Not Just Cute Cottages

A Pocket Neighborhood in an urban setting: Swan’s Market by Pyatok Architects, photo by Ken Gutmaker

Pocket Neighborhoods have received quite a bit of press since Ross Chapin Architects and The Cottage Company began building their communities in the Pacific Northwest in the 1990s. These intimate neighborhoods feature groupings of detached cottages and small homes clustered around garden courtyards. As you will read in the book, however, pocket neighborhoods are not just about cute cottages around a courtyard.

In essence, pocket neighborhoods are about nearby neighbors sharing and caring for common ground.

These communities don’t have to be built from scratch, or take much money at all. Section Four in the Pocket Neighborhoods book features a story about two subdivisions where residents have taken down their backyard fences to create a safe play-space for their kids. Another story tells about a suburban cul-de-sac where neighbors regularly take over the street for summer potlucks. In Baltimore and Los Angeles, residents along urban alleys have reclaimed their access lane as a shared commons, complete with BBQs, picnic tables and container gardens. And all over America, nearby neighbors are coming together to plan community gardens in vacant lots and undeveloped street right-of-ways.

New pocket neighborhoods can take the form of clustered homes around a garden in a variety of configurations in small towns or suburban settings. In urban settings, pocket neighborhoods are likely to be attached or stacked apartments opening onto a shared courtyard. This is because the higher value of urban land will force denser development. Cohousing is another form of pocket neighborhood that is becoming more common, but that will be for another blog post.

Style is not what matters; homes could take the form of Craftsman cottages, contemporary sheds, or urban lofts. Nor is location — suburban, urban, small town. It’s all about having a ‘scale of sociability’: nearby neighbors in relation around shared space in ways that foster community while preserving privacy.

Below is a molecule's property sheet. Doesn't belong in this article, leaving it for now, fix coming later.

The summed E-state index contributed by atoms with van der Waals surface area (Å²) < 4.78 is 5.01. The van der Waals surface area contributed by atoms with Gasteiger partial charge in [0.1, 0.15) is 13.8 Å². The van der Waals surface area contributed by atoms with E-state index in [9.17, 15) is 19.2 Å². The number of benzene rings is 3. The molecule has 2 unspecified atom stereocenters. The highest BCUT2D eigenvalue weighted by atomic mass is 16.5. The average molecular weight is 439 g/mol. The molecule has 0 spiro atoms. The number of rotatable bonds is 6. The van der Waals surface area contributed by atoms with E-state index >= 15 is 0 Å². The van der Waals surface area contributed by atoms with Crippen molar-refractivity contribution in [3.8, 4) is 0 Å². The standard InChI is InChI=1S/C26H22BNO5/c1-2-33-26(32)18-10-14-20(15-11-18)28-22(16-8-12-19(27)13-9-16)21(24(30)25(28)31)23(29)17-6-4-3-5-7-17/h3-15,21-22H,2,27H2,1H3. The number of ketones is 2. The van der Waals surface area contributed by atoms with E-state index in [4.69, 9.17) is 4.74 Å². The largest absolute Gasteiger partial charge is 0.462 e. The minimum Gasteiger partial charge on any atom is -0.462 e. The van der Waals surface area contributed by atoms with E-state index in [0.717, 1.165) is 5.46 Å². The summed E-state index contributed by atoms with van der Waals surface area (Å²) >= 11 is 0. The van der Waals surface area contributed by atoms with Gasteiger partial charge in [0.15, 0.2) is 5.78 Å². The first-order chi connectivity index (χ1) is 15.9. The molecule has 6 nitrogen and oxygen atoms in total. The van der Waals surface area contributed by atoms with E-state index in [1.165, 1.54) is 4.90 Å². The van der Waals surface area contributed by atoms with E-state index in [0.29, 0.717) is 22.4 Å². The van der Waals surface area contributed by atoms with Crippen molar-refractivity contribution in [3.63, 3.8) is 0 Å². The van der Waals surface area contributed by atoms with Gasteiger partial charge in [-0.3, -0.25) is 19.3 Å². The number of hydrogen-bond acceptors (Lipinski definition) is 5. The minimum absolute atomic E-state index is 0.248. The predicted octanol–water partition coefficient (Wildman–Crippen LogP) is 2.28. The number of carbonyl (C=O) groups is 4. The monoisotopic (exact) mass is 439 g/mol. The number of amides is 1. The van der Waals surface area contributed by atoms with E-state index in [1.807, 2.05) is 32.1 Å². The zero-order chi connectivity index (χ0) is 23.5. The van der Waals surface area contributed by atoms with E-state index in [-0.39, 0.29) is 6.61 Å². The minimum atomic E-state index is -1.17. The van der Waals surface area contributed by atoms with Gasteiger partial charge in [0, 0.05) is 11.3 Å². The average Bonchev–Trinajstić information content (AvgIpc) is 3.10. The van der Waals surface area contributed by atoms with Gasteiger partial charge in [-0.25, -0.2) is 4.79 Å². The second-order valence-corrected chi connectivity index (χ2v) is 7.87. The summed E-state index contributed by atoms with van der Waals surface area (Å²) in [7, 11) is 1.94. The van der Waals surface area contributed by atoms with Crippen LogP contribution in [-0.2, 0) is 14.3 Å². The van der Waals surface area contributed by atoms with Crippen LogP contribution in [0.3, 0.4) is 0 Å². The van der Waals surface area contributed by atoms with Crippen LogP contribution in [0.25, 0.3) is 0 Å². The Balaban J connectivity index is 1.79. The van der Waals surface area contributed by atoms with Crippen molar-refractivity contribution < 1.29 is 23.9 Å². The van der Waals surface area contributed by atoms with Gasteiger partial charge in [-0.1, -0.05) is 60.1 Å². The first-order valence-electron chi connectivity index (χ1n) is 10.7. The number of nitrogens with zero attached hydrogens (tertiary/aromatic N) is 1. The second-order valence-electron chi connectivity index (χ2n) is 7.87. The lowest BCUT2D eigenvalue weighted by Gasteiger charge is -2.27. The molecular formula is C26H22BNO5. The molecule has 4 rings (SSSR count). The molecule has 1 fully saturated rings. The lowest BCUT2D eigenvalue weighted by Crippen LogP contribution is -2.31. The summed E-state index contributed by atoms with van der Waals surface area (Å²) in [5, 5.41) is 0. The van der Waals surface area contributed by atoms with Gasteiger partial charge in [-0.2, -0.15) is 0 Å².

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5 Responses to Not Just Cute Cottages

  1. Pingback: Barrios de bolsillo: los 'microvecindarios' que triunfan en un mundo globalizado | FIRS

  2. B. C. King says:

    I am African American and I would like to know where there are pocket communities that might have a diverse populations of resident that I would be welcome to become a resident. And I would also like to know if there are any plans to establish pocket communities in North Florida, or South Georgia. Preferably a pocket community that is also a walking community where there are grocery stores, pharmacies, retail stores, maybe movie houses, and of course parks and open
    community spaces.

    Finally what does it cost to establish such a community?

    I love the detail descriptions you provide this is the first website that I have found so much information and I have been looking. So Thanks

    • Ross Chapin says:

      We’re finding interest across the country, including the SouthEast. As yet, though, we haven’t been contacted by builders or developers in North Florida /South Georgia. Try reaching Bruce Tolar in Ocean Springs, MS. Look here for more suggestions. / You’re right on for wanting to live in a walking community! / Construction costs vary widely from region to region, and even locally. You’ll need to talk with a local builder or developer. Generally houses in a PN are smaller, which may cost less by virtue of size, but higher price elements such as kitchens, bathrooms, elec service, hookup fees, etc can raise the price per square foot. And then there are amenities like a common house, toolshed and BBQ that are shared by all residents that add to the house cost.

  3. Jean Panyard says:

    Dear Ross:

    I love your work. I have been reading your site for and enjoying your plans for many years. I live in a suburb of metropolitan Detroit. Currently the current Detroit administration is making a case for downsizing. There is no doubt in my mind that that will occur in some fashion. It is having a hard sell in the local communities. How about reaching out to the mayor and show him what you’ve accomplished? Maybe there could be a wonderful project for you. I would love to see pocket neighborhoods in Detroit! They are already doing wonderful things with community gardens.


    Jean Panyard

    • Ross Chapin says:

      Jean, the Pocket Neighborhood idea would be terrific in Detroit, as well as in cities across the country. The best next step on this would be to pass the PN book to your mayor, or pass along a link to this website.

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